NZOG Granted Permit in Gulf of Gabes

NZOG (New Zealand Oil & Gas Ltd) has been granted a permit in the Mediterranean's Gulf of Gabes, an established oil and gas producing region off the coast of Tunisia.

A formal signing agreement involving Tunisia's Minister of Industry and Technology, the Director-General of Energy, and the Chairman of the state owned petroleum company, took place in Tunis this morning.

NZOG Chief Executive David Salisbury traveled to Tunis for the signing ceremony. He says NZOG has been assessing opportunities in Tunisia since 2008.

"NZOG's strategy is to grow our business through exploration and acquisition in New Zealand and by establishing a couple of new core areas outside of New Zealand.

"During NZOG's search for suitable overseas opportunities, our attention has returned repeatedly to Tunisia due to its combination of good prospectivity, established exploration and production activity levels, reasonable fiscal terms, and ease of doing business.

"Through our screening process we identified an attractive overlooked oil prospect in an open area of the Gulf of Gabes. In August last year we submitted a permit application and have been working with the Tunisian authorities since then to finalize arrangements. I'm delighted that we have been successful and can now further assess this opportunity."

A two year prospecting permit has been awarded, with priority rights to apply for a subsequent four year exploration permit.

The Diodore permit extends over an area of 1,236 sq km in the relatively shallow (<100 meters) water depth of the southern Gulf of Gabes. The permit is surrounded on all sides by discovered and producing oil and gas fields.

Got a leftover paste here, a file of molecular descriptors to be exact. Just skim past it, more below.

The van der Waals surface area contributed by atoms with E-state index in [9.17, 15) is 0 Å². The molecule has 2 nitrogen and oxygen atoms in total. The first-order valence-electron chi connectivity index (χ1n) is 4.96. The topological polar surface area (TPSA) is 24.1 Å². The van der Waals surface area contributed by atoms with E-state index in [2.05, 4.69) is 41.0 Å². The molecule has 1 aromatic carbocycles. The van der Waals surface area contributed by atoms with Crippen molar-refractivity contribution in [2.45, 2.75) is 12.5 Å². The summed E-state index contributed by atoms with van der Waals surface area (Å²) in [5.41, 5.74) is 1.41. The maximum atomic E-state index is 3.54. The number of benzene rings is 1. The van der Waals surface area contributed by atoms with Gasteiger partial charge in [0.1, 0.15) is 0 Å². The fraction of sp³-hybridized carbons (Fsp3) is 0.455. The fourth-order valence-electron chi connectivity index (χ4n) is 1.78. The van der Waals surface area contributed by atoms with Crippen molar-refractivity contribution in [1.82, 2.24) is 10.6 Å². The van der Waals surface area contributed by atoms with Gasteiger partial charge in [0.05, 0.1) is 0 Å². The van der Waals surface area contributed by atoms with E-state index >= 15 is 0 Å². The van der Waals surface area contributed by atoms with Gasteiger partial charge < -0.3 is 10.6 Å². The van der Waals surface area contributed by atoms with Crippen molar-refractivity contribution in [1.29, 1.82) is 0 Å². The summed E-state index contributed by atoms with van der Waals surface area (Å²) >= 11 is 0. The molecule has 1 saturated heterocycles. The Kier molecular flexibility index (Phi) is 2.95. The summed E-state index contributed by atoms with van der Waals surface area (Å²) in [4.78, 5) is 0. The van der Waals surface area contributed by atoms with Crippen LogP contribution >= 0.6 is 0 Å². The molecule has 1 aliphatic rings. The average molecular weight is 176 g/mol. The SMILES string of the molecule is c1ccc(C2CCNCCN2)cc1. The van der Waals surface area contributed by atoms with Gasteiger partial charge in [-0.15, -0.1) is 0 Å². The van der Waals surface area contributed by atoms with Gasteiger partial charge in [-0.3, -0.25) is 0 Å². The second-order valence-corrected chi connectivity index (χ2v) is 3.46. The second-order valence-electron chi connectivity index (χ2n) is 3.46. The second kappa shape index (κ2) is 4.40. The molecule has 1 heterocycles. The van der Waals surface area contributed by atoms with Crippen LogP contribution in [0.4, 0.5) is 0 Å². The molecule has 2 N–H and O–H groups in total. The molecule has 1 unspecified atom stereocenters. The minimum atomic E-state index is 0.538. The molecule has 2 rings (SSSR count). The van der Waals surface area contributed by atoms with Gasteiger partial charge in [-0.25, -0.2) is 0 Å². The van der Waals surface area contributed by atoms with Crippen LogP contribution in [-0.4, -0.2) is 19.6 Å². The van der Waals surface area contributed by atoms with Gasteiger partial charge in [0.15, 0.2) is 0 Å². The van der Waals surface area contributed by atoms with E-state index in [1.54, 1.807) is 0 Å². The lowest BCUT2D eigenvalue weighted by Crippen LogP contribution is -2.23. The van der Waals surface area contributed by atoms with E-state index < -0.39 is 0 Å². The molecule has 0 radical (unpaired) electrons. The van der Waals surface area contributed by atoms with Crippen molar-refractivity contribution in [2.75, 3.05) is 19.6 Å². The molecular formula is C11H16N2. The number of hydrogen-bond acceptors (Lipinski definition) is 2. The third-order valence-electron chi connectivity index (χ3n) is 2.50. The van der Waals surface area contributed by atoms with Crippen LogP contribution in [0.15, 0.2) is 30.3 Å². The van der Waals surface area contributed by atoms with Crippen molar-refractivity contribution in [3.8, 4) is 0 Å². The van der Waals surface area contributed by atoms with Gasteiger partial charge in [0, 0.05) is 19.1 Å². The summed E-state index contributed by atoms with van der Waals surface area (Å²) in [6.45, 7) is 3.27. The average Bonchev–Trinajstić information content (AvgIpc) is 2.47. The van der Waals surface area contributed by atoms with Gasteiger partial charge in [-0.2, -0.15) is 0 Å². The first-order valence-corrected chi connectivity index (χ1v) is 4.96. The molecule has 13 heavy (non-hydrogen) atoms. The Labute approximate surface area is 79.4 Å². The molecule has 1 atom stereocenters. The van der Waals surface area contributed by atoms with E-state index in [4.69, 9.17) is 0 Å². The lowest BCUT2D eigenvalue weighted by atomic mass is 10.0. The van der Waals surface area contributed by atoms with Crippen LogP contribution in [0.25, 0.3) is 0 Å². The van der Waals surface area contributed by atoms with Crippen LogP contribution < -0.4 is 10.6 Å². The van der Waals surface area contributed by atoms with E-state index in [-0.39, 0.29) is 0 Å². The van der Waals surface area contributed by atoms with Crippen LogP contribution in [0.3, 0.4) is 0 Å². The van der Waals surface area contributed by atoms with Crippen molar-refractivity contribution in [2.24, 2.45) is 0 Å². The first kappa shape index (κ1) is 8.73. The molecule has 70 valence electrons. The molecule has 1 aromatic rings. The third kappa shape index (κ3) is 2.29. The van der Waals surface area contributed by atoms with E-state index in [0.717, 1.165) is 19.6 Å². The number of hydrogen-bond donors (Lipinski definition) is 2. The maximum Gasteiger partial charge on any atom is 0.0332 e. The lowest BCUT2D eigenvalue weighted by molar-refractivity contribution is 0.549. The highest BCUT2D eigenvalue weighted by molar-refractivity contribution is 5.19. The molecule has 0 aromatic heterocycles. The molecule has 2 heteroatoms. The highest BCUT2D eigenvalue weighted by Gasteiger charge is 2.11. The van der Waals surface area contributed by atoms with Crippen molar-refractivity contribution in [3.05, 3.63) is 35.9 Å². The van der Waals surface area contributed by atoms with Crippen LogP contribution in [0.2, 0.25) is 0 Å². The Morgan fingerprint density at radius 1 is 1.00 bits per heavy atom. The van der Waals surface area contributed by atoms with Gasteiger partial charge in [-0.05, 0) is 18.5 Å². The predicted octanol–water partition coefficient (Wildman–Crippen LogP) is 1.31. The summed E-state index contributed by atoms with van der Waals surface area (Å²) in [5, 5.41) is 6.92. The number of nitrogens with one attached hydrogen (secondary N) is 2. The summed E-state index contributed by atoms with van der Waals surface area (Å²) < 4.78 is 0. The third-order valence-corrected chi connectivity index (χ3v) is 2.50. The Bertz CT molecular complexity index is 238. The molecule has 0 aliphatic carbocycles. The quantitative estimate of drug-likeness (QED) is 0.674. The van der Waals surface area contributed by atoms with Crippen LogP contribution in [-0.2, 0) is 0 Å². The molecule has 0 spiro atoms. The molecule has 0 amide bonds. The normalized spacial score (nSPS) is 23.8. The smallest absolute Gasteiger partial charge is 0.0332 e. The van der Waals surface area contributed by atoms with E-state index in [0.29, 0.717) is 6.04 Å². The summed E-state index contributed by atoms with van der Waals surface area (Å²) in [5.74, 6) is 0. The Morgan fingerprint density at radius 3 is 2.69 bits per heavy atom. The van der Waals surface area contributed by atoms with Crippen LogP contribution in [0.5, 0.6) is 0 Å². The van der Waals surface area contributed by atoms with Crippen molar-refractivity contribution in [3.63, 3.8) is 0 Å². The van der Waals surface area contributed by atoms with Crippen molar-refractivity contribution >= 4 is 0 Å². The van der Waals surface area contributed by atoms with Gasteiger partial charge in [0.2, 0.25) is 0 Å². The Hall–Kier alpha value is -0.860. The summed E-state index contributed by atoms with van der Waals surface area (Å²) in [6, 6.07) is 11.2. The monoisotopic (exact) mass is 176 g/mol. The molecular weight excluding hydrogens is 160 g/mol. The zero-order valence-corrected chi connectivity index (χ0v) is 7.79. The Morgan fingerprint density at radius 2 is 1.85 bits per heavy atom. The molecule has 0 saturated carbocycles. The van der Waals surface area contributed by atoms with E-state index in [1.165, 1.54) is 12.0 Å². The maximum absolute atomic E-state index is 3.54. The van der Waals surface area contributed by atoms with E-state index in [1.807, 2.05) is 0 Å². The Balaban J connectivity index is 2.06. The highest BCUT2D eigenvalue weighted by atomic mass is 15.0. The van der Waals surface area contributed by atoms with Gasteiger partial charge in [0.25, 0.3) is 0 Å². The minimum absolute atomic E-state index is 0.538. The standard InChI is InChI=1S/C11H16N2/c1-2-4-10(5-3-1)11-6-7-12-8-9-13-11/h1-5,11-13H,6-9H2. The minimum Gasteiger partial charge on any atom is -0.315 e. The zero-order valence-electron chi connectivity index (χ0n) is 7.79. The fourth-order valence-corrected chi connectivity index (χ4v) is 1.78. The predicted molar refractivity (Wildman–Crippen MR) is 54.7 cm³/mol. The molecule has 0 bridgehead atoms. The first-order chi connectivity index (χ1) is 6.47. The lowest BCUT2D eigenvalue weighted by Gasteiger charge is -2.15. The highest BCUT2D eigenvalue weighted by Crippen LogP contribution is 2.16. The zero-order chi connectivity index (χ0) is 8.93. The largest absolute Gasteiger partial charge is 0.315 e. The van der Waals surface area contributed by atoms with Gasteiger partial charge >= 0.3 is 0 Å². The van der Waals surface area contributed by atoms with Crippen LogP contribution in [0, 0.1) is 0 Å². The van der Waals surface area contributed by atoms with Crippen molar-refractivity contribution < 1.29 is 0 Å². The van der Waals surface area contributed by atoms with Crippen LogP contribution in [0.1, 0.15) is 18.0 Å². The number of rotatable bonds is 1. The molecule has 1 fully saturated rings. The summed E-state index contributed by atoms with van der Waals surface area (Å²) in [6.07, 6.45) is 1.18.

David Salisbury said it is a very productive region which will add diversity to NZOG's exploration portfolio through access to lower risk opportunities.

"Tunisia gives us diversity, by adding a lower risk/smaller reward core area to our portfolio. The exploration targets tend to be of moderate size - so do not generally attract the interest of the really big industry players - but the likelihood of striking oil is typically higher than what we experience in New Zealand.

"In particular, with our newly acquired permit, adjacent producing fields prove that there is an active regional oil source - what we need to do is identify the structures where oil may be trapped."

David Salisbury says the move towards more open democracy in Tunisia enhances its attractiveness as an investment destination.

"We have made a number of visits to Tunisia, engaged very capable local representatives and are already well linked in with government agencies and other oil companies that already have a presence in the region. We are appointing an experienced explorationist as our country manager and are in the process of opening a Tunis office."

The Prospecting Permit provides an exclusive right for two years, requires no well commitment, and gives NZOG a priority right to apply for an Exploration Permit but with no commitment to do so.

NZOG's work program during the two year Prospecting Permit period is focused on processing and analyzing existing data and acquiring 350km of new 2D seismic data. The cost commitment for NZOG is approximately US $3MM.

David Salisbury said the permit provides an entry point to assess other Tunisian opportunities.

"This is a further step in a long term growth strategy. We are already in discussions with other companies regarding their Tunisian interests. Establishing an initial foothold in Tunisia allows us to focus on identifying further opportunities for exploration or asset acquisition."